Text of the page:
This is the first time Pigeons & Planes is publishing an interview with an act who has no music out. And "no music out" doesn't mean the music is only on SoundCloud or that the tracks out now are just demos. Los Angeles-based duo Junior Varsity hasn't made even one full song available to the public, just a few short snippets that serve as background music to an Instagram page with a modest 12,000 followers.
At the moment, they're planning back-to-back-to-back shows in Japan—over 5,500 miles away from home base in Los Angeles. Earlier this year, they did the same in New York and L.A, calling the series of shows "A F$*KING WEEKEND" and performing alongside artists like Jean Dawson, Quiet Luke, London O'Connor, and others.
So why are people showing up to watch an act with no released music? In the age of streaming, where abstract concepts of playlisting and view counts offer padded representations of fan base volume, dedication, and engagement, experience can’t be replaced. “Music is the centerpiece of it all, but it shouldn’t be the only thing," says Greg of Junior Varsity. "It shouldn’t even be the starting point, necessarily… We want people to know who Junior Varsity is without hearing the music.”
In taking such an unconventional approach, Junior Varsity has become a topic of discussion among other emerging artists, in pockets of the music industry, and for in-the-know fans on the bleeding edge. Here are two friends with a wildly ambitious plan, or lack thereof, challenging the traditional model of growth as an artist in the streaming era. And the most interesting part: it seems to be working.
After hearing about Junior Varsity through other artists and a major label A&R, we spoke with the duo to figure out who they are, how they’re gaining traction without any released songs, and why their unorthodox plan is connecting with so many people. Read the full interview below.
Greg, Zach, who are you guys? Where are you from and how did you get into music?
Z: I’m from the Bay Area. I had a piano in my basement growing up that I would write music on, and as soon as I was about 7, I knew I wanted to be a musician. Then I was in the hospital for a month right before high school, and there was a program at the hospital where they gave you a free gift every two weeks. I ended up getting FL Studio, which was my first production software outside of GarageBand. I moved on to Ableton and kept producing, then went to NYU for composition and that’s where I met Greg.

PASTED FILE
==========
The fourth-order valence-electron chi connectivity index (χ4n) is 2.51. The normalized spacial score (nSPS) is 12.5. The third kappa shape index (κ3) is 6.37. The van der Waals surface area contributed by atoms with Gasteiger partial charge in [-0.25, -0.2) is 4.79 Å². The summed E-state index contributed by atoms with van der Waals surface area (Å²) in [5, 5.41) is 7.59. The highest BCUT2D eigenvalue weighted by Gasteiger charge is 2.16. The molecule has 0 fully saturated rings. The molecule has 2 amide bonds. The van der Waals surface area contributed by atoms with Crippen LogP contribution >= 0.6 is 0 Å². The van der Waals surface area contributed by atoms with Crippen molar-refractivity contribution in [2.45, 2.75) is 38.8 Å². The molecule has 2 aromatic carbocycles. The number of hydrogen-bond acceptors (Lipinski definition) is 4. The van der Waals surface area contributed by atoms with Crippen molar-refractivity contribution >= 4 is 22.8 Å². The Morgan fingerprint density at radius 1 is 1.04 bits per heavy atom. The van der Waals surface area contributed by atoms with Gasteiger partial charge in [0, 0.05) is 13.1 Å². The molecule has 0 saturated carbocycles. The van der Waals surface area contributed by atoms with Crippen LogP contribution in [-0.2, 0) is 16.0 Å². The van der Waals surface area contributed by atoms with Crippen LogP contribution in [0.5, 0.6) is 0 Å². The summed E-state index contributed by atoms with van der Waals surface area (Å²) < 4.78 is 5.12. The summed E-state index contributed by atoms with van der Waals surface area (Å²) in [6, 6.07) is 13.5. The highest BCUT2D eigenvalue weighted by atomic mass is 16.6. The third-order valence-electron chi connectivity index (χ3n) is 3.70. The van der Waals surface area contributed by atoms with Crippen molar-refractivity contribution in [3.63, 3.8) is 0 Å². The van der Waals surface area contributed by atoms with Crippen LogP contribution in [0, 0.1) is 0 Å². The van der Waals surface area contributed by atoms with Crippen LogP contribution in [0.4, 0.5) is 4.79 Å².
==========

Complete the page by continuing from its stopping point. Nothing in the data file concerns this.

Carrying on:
G: I grew up in New Jersey, right outside [New York City]. I was partying a lot, and I just love to be active. Somehow I found music along the way and, long story short, I wanted to make really activated music, so we did that.
How did Junior Varsity come together?
G: We met in school and were just really good friends for a while. We were both putting out music separately, and there was always the idea of being a duo. When it came to the point where we needed to do something with our lives [Laughs], we decided to make a band together.
Z: After working together so often for a few years, it eventually made the most sense to team up as a duo. As far as the name, I was on the junior varsity basketball team in high school, basically as a benchwarmer, and I remember thinking on the bench that “junior varsity” would be a cool name for a band. It was just a fleeting thought, but then Greg came up with it independently. It made sense.
G: I like the idea of being the underdogs, too.
I wanted people to be a part of this beyond just industry heads, because that shit is wack as f*ck. For us, it was just like let’s build Junior Varsity as a world.
How would you describe Junior Varsity’s music?
Z: I’m very interested in making music that I like, and I get frustrated by a lot of the music that I’m forced to hear on the radio and in Spotify playlists. So for me, the goal is to make something that is good in a way that actually speaks to me, and to bring some compositional elements to it.